Surprise: Moral Hazard Really Was Hazardous
Jul 18th 2012 2:58PM
Updated Jul 18th 2012 3:50PM
In the midst of the crisis in 2008, the concept of "moral hazard" was a topic of many debates. However, "too big to fail" trumped moral hazard concerns, and the bailouts commenced. Over the ensuing years, we've seen exactly why moral hazard was a significant concern. Nobody learned a darn thing, and the litany of stupid banker tricks has continued unabashed and unabated.
Moral hazard is an economic term with roots in the insurance industry. Basically, it refers to the likelihood that individuals or entities will perform dangerous, risky acts because they know they have protection -- a cushy safety net -- if things go amiss.
Now we have proof: Supplying safety nets to sociopaths is for suckers.
Hey, big boy
The recent scandal regarding Barclays' (NYS: BCS) manipulation of the key LIBOR interest rate is just one more sign of an industry that failed in so many ways in 2008 and somehow never got the memo.
The entire financial industry is apparently full of individuals who are arrogant, wouldn't know an ethical concern if it bit them on the fannies, and are utterly incapable of even writing a decent enough email to leave us all quaking at their evil brilliance. (Widely quoted excerpt from a real Barclays email: "Done... for you big boy.")
Federal Reserve Chairman Ben Bernanke has said the LIBOR rate is structurally flawed, which is unfortunate since it is used as a benchmark for trillions in business and consumer lending. JPMorgan Chase (NYS: JPM) , Bank of America (NYS: BAC) , and Citigroup (NYS: C) are also under investigation for the possibility of similar shenanigans.
The attitude is awfully similar to the ridiculous arrogance and elementary-school-style email missives recently revealed from the investigation of the historic Lehman "the Bros always wins" Brothers bankruptcy: "Absolutely, will and skill always win, and that be us!" And of course, we all know now that not be them.
Granted, Lehman was allowed to fail, but, in a mindboggling turn of events, that wasn't enough to scare the sweet bejesus out of the remaining too-big-to-fail banks that received bailouts.
If you really think about the ramifications of the current LIBOR scandal, we face another crisis of confidence brewing in the financial markets. It's simply not comforting to hear this exchange that Reuters reported took place between a Barclays employee and a British Bankers Association rep:
Barclays employee: "We're clean, but we're dirty clean, rather than clean-clean."
BBA rep: "No one's clean-clean."
Wanted: Serious housecleaning
The dawning idea that maybe none of these folks are "clean-clean" doesn't lend much confidence to our economy and its transactions, does it? Meanwhile, signs mount that Wall Street and big financial companies that also want to walk that walk are simply up to the same-old, same-old.
The disgraceful situation surrounding the Facebook IPO was good example that nothing ever seems to change on Wall Street.
Add that to today's news that the Consumer Financial Protection Bureau's first target is Capital One (NYS: COF) , due to call center vendors who pressured and misled consumers into adding on unnecessary, fee-based services when activating their credit cards. But hey, maybe Capital One needs as much money as it can get its hands on in order to buy up companies like ING's American unit and join the gluttonous ranks of too-big-to-fail banking institutions.
JPMorgan's Jamie Dimon was long viewed as a rare positive figure on Wall Street, but the recent scandal involving the multibillion trading loss has thrown his reputation into a very bad light. It also implies that maybe none of these people have any idea of what they're doing.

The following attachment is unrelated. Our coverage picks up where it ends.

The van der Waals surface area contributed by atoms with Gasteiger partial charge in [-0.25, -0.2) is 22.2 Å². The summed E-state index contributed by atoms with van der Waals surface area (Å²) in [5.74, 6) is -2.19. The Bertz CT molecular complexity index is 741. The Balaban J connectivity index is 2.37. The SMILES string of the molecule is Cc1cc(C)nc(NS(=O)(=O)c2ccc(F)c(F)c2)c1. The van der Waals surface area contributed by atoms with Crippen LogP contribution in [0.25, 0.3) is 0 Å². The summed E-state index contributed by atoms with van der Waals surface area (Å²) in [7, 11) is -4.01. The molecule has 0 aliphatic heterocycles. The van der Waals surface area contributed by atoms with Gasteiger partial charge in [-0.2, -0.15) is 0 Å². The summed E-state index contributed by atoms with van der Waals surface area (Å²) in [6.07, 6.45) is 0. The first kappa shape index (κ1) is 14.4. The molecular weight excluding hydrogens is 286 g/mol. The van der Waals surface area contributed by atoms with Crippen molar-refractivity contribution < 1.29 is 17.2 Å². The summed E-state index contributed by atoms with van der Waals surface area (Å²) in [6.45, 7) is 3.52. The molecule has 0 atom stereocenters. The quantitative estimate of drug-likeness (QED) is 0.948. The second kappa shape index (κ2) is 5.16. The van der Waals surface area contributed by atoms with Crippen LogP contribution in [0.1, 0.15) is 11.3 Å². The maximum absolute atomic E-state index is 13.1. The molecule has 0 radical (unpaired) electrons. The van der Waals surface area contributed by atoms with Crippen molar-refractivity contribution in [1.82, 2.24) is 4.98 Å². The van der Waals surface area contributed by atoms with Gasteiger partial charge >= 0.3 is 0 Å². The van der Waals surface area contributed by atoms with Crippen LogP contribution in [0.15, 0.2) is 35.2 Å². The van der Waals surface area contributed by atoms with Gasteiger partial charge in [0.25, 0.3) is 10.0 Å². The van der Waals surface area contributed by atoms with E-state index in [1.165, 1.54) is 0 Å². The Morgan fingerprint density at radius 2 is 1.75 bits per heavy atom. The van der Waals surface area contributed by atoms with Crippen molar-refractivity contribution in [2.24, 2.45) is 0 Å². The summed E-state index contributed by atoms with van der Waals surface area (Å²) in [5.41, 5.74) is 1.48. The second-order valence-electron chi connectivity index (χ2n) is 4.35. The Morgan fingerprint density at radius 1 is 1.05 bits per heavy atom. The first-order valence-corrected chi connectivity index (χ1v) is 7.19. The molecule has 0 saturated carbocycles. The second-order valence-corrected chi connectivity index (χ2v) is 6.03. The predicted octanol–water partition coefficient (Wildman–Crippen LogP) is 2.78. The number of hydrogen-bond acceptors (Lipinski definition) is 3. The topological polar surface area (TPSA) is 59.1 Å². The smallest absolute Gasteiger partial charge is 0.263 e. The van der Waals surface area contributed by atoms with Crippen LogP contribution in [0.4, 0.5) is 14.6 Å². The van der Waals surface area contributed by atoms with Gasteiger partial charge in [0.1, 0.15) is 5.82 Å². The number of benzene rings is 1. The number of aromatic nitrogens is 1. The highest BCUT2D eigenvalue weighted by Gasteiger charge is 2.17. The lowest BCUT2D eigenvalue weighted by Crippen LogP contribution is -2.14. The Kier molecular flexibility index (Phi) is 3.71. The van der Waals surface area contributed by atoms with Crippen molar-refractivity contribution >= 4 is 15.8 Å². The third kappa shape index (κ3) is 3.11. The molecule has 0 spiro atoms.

Yep, we need some housecleaning. Does anyone have a sand blaster? Economic transactions rely on confidence. This pack of suited-up miscreants aren't doing us any favors, and it's no wonder that regular Americans have little trust for banks, regulators, and big institutions of all kinds.
Furthermore, anyone who has ever entertained the notion that we could ever have anything close to a free market should take their turns occupying Wall Street. Many of the bankers and financiers gain sympathy due to the free market argument, but their basic bottom line is whatever helps their own basic bottom lines. How many times do they have to show they're simply mercenaries before everyone gets it?
No more Monopoly money or "get out of jail free" cards
We now know the true ramifications of the moral hazard that was often mentioned in 2008. Real accountability is sorely needed in an industry that has gone without for far too long.
JPMorgan Chase's recent vow to claw back some executive compensation related to its trading loss is a step in the right direction. However, we need far more clawbacks, far more long-term incentives to do the right things, and far, far more harsh penalties for immoral and illegal actions.
We also need far more jail time for fraud. I'm sure those lovely for-profit prisons would welcome the new business line. A little fear might be good for those who think "dirty clean" is close enough in the financial industry.
Check back at Fool.com every Wednesday and Friday for Alyce Lomax's column on environmental, social, and governance issues.
The article Surprise: Moral Hazard Really Was Hazardous originally appeared on Fool.com.Alyce Lomax does not own shares of any of the companies mentioned. The Motley Fool owns shares of Citigroup, JPMorgan Chase, Bank of America, and Facebook. The Motley Fool has a disclosure policy. We Fools may not all hold the same opinions, but we all believe that considering a diverse range of insights makes us better investors. Try any of our Foolish newsletter services free for 30 days.
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